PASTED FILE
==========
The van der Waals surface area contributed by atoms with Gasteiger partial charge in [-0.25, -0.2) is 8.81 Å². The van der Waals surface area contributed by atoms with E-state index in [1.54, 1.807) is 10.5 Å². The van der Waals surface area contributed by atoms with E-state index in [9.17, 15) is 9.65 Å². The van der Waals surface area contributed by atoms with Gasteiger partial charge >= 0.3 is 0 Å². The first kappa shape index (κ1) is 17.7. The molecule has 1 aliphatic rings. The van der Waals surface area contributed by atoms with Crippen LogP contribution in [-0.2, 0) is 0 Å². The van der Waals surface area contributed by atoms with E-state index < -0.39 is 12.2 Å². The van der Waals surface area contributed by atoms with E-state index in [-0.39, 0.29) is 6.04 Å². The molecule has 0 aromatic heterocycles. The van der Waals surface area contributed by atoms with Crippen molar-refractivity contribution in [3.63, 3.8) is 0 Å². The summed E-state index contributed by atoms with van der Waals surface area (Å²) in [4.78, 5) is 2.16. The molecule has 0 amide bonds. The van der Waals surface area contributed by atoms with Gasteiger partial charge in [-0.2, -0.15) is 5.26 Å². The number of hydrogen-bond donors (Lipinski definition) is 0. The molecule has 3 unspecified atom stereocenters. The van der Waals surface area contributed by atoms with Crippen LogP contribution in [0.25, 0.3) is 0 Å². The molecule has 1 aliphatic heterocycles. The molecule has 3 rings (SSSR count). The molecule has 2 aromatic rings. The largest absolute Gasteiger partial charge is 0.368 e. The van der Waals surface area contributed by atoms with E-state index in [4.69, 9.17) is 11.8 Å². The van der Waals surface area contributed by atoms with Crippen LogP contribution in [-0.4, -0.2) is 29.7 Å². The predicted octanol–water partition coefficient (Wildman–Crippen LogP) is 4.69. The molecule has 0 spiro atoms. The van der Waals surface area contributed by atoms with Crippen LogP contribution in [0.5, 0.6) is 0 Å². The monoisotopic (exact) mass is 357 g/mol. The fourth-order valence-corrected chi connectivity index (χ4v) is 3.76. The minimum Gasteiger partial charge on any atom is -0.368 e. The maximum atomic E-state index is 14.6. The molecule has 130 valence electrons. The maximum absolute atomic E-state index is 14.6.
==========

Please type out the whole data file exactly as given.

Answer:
The van der Waals surface area contributed by atoms with Gasteiger partial charge in [-0.25, -0.2) is 8.81 Å². The van der Waals surface area contributed by atoms with E-state index in [1.54, 1.807) is 10.5 Å². The van der Waals surface area contributed by atoms with E-state index in [9.17, 15) is 9.65 Å². The van der Waals surface area contributed by atoms with Gasteiger partial charge >= 0.3 is 0 Å². The first kappa shape index (κ1) is 17.7. The molecule has 1 aliphatic rings. The van der Waals surface area contributed by atoms with Crippen LogP contribution in [-0.2, 0) is 0 Å². The van der Waals surface area contributed by atoms with E-state index < -0.39 is 12.2 Å². The van der Waals surface area contributed by atoms with E-state index in [-0.39, 0.29) is 6.04 Å². The molecule has 0 aromatic heterocycles. The van der Waals surface area contributed by atoms with Crippen molar-refractivity contribution in [3.63, 3.8) is 0 Å². The summed E-state index contributed by atoms with van der Waals surface area (Å²) in [4.78, 5) is 2.16. The molecule has 0 amide bonds. The van der Waals surface area contributed by atoms with Gasteiger partial charge in [-0.2, -0.15) is 5.26 Å². The number of hydrogen-bond donors (Lipinski definition) is 0. The molecule has 3 unspecified atom stereocenters. The van der Waals surface area contributed by atoms with Crippen LogP contribution in [0.25, 0.3) is 0 Å². The molecule has 1 aliphatic heterocycles. The molecule has 3 rings (SSSR count). The molecule has 2 aromatic rings. The largest absolute Gasteiger partial charge is 0.368 e. The van der Waals surface area contributed by atoms with E-state index in [4.69, 9.17) is 11.8 Å². The van der Waals surface area contributed by atoms with Crippen LogP contribution in [-0.4, -0.2) is 29.7 Å². The predicted octanol–water partition coefficient (Wildman–Crippen LogP) is 4.69. The molecule has 0 spiro atoms. The van der Waals surface area contributed by atoms with Crippen LogP contribution in [0.5, 0.6) is 0 Å². The monoisotopic (exact) mass is 357 g/mol. The fourth-order valence-corrected chi connectivity index (χ4v) is 3.76. The minimum Gasteiger partial charge on any atom is -0.368 e. The maximum atomic E-state index is 14.6. The molecule has 130 valence electrons. The maximum absolute atomic E-state index is 14.6.